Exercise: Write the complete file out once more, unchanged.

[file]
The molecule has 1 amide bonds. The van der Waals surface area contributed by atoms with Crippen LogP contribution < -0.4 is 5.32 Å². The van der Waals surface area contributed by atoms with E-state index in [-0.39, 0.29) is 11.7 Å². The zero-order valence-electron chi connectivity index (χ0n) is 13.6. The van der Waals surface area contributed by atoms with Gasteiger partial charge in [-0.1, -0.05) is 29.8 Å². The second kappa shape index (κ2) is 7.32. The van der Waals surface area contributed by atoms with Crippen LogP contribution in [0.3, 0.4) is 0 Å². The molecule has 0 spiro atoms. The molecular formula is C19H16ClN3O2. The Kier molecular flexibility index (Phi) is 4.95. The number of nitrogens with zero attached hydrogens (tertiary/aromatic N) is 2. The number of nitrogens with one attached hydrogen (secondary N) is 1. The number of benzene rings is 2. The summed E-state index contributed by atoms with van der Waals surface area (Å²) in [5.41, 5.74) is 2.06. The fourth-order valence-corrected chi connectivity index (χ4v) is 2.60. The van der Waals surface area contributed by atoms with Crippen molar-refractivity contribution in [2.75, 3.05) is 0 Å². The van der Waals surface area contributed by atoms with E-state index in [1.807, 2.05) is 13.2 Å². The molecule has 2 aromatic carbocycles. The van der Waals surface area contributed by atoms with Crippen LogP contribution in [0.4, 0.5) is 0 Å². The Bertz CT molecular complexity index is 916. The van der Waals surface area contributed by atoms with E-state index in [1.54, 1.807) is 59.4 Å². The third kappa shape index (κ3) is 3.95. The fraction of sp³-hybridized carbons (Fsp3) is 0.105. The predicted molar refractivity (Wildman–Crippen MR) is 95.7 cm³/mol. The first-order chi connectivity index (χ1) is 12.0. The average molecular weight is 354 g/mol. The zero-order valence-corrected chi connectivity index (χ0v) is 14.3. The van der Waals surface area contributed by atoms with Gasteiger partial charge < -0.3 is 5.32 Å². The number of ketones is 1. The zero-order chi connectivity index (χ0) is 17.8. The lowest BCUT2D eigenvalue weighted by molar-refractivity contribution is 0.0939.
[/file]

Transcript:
The molecule has 1 amide bonds. The van der Waals surface area contributed by atoms with Crippen LogP contribution < -0.4 is 5.32 Å². The van der Waals surface area contributed by atoms with E-state index in [-0.39, 0.29) is 11.7 Å². The zero-order valence-electron chi connectivity index (χ0n) is 13.6. The van der Waals surface area contributed by atoms with Gasteiger partial charge in [-0.1, -0.05) is 29.8 Å². The second kappa shape index (κ2) is 7.32. The van der Waals surface area contributed by atoms with Crippen LogP contribution in [0.3, 0.4) is 0 Å². The molecule has 0 spiro atoms. The molecular formula is C19H16ClN3O2. The Kier molecular flexibility index (Phi) is 4.95. The number of nitrogens with zero attached hydrogens (tertiary/aromatic N) is 2. The number of nitrogens with one attached hydrogen (secondary N) is 1. The number of benzene rings is 2. The summed E-state index contributed by atoms with van der Waals surface area (Å²) in [5.41, 5.74) is 2.06. The fourth-order valence-corrected chi connectivity index (χ4v) is 2.60. The van der Waals surface area contributed by atoms with Crippen molar-refractivity contribution in [2.75, 3.05) is 0 Å². The van der Waals surface area contributed by atoms with E-state index in [1.807, 2.05) is 13.2 Å². The molecule has 2 aromatic carbocycles. The van der Waals surface area contributed by atoms with Crippen LogP contribution in [0.4, 0.5) is 0 Å². The Bertz CT molecular complexity index is 916. The van der Waals surface area contributed by atoms with E-state index in [1.54, 1.807) is 59.4 Å². The third kappa shape index (κ3) is 3.95. The fraction of sp³-hybridized carbons (Fsp3) is 0.105. The predicted molar refractivity (Wildman–Crippen MR) is 95.7 cm³/mol. The first-order chi connectivity index (χ1) is 12.0. The average molecular weight is 354 g/mol. The zero-order valence-corrected chi connectivity index (χ0v) is 14.3. The van der Waals surface area contributed by atoms with Gasteiger partial charge < -0.3 is 5.32 Å². The number of ketones is 1. The zero-order chi connectivity index (χ0) is 17.8. The lowest BCUT2D eigenvalue weighted by molar-refractivity contribution is 0.0939.